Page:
From Novi, Michigan, USA:
Four weeks ago, during a routine physical examination, my nine year old daughter had a trace of sugar in her urine. A subsequent blood test revealed a blood glucose level of 170 mg/dl [9.4mmol]. She had eaten an apple and a high fructose juice box 45 minutes prior to the test. The following day, she was admitted to the hospital for further tests and observation. Her HbA1c was 5.4% and she had a negative ICA test. We have monitored her blood glucose levels since this time. Her fasting values have averaged 92 mg/dl [5.1 mmol/L], and her pre-dinner numbers have averaged 93 mg/dl [5.2 mmol/L]. She has none of the "warning signs" of diabetes.
She had a mild cold at the time of her initial doctor's visit. Also, for the past four months she also has been on a prescription medication for anxiety issues with going to sleep at night, and she has grown one-half inch since this experience has started.
She is scheduled to have an intravenous glucose tolerance test in a week, and I have several questions:
- Does she have diabetes?
- Could the cold, the medication, or the growth spurt have some effect?
- What is the Intravenous glucose tolerance test? What should I be looking for?
- Will the intravenous test tell us if she has diabetes?
- The doctor said he may suggest low levels of insulin twice a day as "prevention" per some recent research. Is this advisable? I am very concerned about hypoglycemia.
Neither a single dipstick discovery of some glucosuria nor a single random, non-fasting blood sugar level of 170 mg/dl [9.4mmol] is diagnostic of diabetes in an otherwise asymptomatic nine year old. With the subsequent quite normal blood sugars, a normal hemoglobin A1c and negative islet cell antibodies, I think it very unlikely indeed that your daughter has diabetes.
The intravenous glucose tolerance test is one in which blood insulin or C-peptide levels are measured at one and three minutes after an IV load of glucose. The sum of these two levels is used as an index of insulin reserve. It is a test that might reveal an underlying degree of insulin insufficiency that could have been due to pre-diabetes rather than to a mild anxiety state and the stress of an early cold.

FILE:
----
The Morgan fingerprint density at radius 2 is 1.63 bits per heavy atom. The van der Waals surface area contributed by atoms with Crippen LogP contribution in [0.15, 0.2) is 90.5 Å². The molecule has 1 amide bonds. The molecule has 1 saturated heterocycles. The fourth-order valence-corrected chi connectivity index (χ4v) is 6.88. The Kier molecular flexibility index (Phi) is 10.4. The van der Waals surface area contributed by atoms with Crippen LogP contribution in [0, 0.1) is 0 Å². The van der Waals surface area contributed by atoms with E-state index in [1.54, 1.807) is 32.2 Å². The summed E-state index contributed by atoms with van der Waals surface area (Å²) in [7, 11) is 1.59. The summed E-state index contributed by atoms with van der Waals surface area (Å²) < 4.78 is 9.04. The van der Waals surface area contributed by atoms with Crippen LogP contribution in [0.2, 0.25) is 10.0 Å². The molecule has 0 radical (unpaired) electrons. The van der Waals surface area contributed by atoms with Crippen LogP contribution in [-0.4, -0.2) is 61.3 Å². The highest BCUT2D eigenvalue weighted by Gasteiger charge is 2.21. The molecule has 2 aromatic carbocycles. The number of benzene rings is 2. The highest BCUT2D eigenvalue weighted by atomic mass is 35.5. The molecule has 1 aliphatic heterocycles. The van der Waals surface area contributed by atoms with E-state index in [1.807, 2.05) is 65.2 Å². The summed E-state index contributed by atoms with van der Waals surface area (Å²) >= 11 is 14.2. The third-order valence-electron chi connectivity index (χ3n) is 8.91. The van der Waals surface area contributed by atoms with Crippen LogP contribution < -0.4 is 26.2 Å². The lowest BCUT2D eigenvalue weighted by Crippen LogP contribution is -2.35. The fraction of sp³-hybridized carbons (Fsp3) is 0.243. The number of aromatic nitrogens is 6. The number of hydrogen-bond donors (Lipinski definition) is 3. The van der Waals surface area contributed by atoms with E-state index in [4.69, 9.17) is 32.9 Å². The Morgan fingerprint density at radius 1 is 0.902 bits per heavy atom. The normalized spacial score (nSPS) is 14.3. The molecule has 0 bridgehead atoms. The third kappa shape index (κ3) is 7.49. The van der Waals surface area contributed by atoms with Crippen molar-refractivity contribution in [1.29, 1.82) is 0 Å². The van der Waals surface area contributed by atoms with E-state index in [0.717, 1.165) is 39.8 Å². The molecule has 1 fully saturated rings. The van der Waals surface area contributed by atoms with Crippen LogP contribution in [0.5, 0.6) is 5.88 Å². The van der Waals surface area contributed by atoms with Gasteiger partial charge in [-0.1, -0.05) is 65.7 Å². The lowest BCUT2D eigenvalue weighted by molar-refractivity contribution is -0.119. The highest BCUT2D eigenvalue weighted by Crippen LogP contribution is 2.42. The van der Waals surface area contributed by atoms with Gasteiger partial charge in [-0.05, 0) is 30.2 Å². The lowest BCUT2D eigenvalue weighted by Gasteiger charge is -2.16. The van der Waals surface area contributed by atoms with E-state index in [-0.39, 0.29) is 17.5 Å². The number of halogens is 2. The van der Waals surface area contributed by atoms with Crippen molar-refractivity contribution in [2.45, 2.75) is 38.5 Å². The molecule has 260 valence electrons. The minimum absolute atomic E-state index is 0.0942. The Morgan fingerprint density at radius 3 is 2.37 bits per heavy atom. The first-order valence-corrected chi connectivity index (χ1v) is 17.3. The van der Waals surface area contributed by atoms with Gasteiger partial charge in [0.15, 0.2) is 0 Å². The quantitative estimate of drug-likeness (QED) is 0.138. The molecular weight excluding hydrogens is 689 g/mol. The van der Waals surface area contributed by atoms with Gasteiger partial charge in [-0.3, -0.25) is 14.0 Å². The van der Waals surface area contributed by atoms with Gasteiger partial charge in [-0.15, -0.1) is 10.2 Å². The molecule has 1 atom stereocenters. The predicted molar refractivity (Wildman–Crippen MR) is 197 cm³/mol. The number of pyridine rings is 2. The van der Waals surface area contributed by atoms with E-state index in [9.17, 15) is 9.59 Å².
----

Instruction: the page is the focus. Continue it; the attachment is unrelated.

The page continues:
My personal feeling is that if the doctor felt that further tests were needed it would be better to get a more extensive antibody test that include ICA512, which is an immunoassay and not the less accurate screening ICA, an anti-GAD and an anti-insulin (IAA) level.
In these circumstances, I do not think that insulin is indicated unless one of the more definitive antibody tests were positive. There is no evidence that the anti-anxiety medication has contributed to these findings. if anything, it would ameliorated any stress effects on the single abnormal blood sugar test.
Original posting 27 Feb 2001
Posted to Diagnosis and Symptoms
Last Updated: martes abril 06, 2010 15:09:17
This Internet site provides information of a general nature and is designed for educational purposes only. If you have any concerns about your own health or the health of your child, you should always consult with a physician or other health care professional.
This site is published by Children With Diabetes, Inc, which is responsible for its contents.
© Children with Diabetes, Inc. 1995-2013. Comments and Feedback.